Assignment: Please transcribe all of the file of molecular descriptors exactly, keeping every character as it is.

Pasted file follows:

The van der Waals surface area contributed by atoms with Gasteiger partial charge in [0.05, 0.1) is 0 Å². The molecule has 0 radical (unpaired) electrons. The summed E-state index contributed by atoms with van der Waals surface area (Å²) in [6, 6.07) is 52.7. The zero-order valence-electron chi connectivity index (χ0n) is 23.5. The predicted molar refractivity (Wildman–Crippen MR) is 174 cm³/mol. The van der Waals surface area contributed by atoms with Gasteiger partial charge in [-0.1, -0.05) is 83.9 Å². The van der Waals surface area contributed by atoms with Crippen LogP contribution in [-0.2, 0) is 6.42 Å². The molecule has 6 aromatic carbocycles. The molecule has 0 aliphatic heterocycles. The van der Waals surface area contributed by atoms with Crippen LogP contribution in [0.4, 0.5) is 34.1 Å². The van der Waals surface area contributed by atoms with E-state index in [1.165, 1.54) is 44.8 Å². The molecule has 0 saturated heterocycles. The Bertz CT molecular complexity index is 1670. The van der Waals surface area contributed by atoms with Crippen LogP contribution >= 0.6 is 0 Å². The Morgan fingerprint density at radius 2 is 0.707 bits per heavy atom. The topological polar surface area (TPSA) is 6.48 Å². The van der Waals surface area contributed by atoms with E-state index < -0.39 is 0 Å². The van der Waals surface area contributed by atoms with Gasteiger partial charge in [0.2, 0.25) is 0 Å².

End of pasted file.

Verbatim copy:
The van der Waals surface area contributed by atoms with Gasteiger partial charge in [0.05, 0.1) is 0 Å². The molecule has 0 radical (unpaired) electrons. The summed E-state index contributed by atoms with van der Waals surface area (Å²) in [6, 6.07) is 52.7. The zero-order valence-electron chi connectivity index (χ0n) is 23.5. The predicted molar refractivity (Wildman–Crippen MR) is 174 cm³/mol. The van der Waals surface area contributed by atoms with Gasteiger partial charge in [-0.1, -0.05) is 83.9 Å². The van der Waals surface area contributed by atoms with Crippen LogP contribution in [-0.2, 0) is 6.42 Å². The molecule has 6 aromatic carbocycles. The molecule has 0 aliphatic heterocycles. The van der Waals surface area contributed by atoms with Crippen LogP contribution in [0.4, 0.5) is 34.1 Å². The van der Waals surface area contributed by atoms with E-state index in [1.165, 1.54) is 44.8 Å². The molecule has 0 saturated heterocycles. The Bertz CT molecular complexity index is 1670. The van der Waals surface area contributed by atoms with Crippen LogP contribution >= 0.6 is 0 Å². The Morgan fingerprint density at radius 2 is 0.707 bits per heavy atom. The topological polar surface area (TPSA) is 6.48 Å². The van der Waals surface area contributed by atoms with E-state index < -0.39 is 0 Å². The van der Waals surface area contributed by atoms with Gasteiger partial charge in [0.2, 0.25) is 0 Å².